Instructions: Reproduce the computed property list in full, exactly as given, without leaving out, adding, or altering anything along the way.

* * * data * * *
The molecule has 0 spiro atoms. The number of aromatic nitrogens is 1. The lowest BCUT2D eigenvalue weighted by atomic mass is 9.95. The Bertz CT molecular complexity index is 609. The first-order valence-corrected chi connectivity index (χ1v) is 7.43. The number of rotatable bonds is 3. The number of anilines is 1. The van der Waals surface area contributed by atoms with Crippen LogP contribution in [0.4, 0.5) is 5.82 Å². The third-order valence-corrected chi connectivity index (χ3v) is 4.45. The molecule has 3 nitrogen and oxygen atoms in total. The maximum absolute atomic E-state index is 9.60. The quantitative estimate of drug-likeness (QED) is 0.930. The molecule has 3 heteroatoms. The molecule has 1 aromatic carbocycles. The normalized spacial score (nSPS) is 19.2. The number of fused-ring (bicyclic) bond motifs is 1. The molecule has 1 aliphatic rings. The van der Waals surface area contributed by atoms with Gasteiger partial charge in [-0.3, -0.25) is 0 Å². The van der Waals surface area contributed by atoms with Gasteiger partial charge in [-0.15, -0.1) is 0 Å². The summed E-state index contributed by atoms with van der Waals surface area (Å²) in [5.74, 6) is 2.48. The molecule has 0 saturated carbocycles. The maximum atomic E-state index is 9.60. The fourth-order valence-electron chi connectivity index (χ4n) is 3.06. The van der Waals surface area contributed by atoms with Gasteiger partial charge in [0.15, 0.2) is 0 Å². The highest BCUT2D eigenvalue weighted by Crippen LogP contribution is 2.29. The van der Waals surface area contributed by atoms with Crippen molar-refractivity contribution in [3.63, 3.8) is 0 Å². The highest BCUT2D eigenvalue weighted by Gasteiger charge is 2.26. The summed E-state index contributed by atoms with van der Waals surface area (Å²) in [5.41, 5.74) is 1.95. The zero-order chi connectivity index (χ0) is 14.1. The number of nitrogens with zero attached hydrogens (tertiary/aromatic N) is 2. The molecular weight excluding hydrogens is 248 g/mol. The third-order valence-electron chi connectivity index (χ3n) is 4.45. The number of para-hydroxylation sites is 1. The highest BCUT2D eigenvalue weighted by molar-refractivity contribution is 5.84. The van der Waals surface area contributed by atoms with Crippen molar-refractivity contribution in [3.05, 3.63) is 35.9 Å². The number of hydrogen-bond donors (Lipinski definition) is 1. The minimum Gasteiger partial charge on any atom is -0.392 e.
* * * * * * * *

The molecule has 0 spiro atoms. The number of aromatic nitrogens is 1. The lowest BCUT2D eigenvalue weighted by atomic mass is 9.95. The Bertz CT molecular complexity index is 609. The first-order valence-corrected chi connectivity index (χ1v) is 7.43. The number of rotatable bonds is 3. The number of anilines is 1. The van der Waals surface area contributed by atoms with Crippen LogP contribution in [0.4, 0.5) is 5.82 Å². The third-order valence-corrected chi connectivity index (χ3v) is 4.45. The molecule has 3 nitrogen and oxygen atoms in total. The maximum absolute atomic E-state index is 9.60. The quantitative estimate of drug-likeness (QED) is 0.930. The molecule has 3 heteroatoms. The molecule has 1 aromatic carbocycles. The normalized spacial score (nSPS) is 19.2. The number of fused-ring (bicyclic) bond motifs is 1. The molecule has 1 aliphatic rings. The van der Waals surface area contributed by atoms with Gasteiger partial charge in [-0.3, -0.25) is 0 Å². The van der Waals surface area contributed by atoms with Gasteiger partial charge in [-0.15, -0.1) is 0 Å². The summed E-state index contributed by atoms with van der Waals surface area (Å²) in [5.74, 6) is 2.48. The molecule has 0 saturated carbocycles. The maximum atomic E-state index is 9.60. The fourth-order valence-electron chi connectivity index (χ4n) is 3.06. The van der Waals surface area contributed by atoms with Gasteiger partial charge in [0.15, 0.2) is 0 Å². The highest BCUT2D eigenvalue weighted by Crippen LogP contribution is 2.29. The van der Waals surface area contributed by atoms with Crippen molar-refractivity contribution in [3.63, 3.8) is 0 Å². The highest BCUT2D eigenvalue weighted by Gasteiger charge is 2.26. The summed E-state index contributed by atoms with van der Waals surface area (Å²) in [5.41, 5.74) is 1.95. The zero-order chi connectivity index (χ0) is 14.1. The number of nitrogens with zero attached hydrogens (tertiary/aromatic N) is 2. The molecular weight excluding hydrogens is 248 g/mol. The third-order valence-electron chi connectivity index (χ3n) is 4.45. The number of para-hydroxylation sites is 1. The highest BCUT2D eigenvalue weighted by molar-refractivity contribution is 5.84. The van der Waals surface area contributed by atoms with Crippen molar-refractivity contribution in [3.05, 3.63) is 35.9 Å². The number of hydrogen-bond donors (Lipinski definition) is 1. The minimum Gasteiger partial charge on any atom is -0.392 e.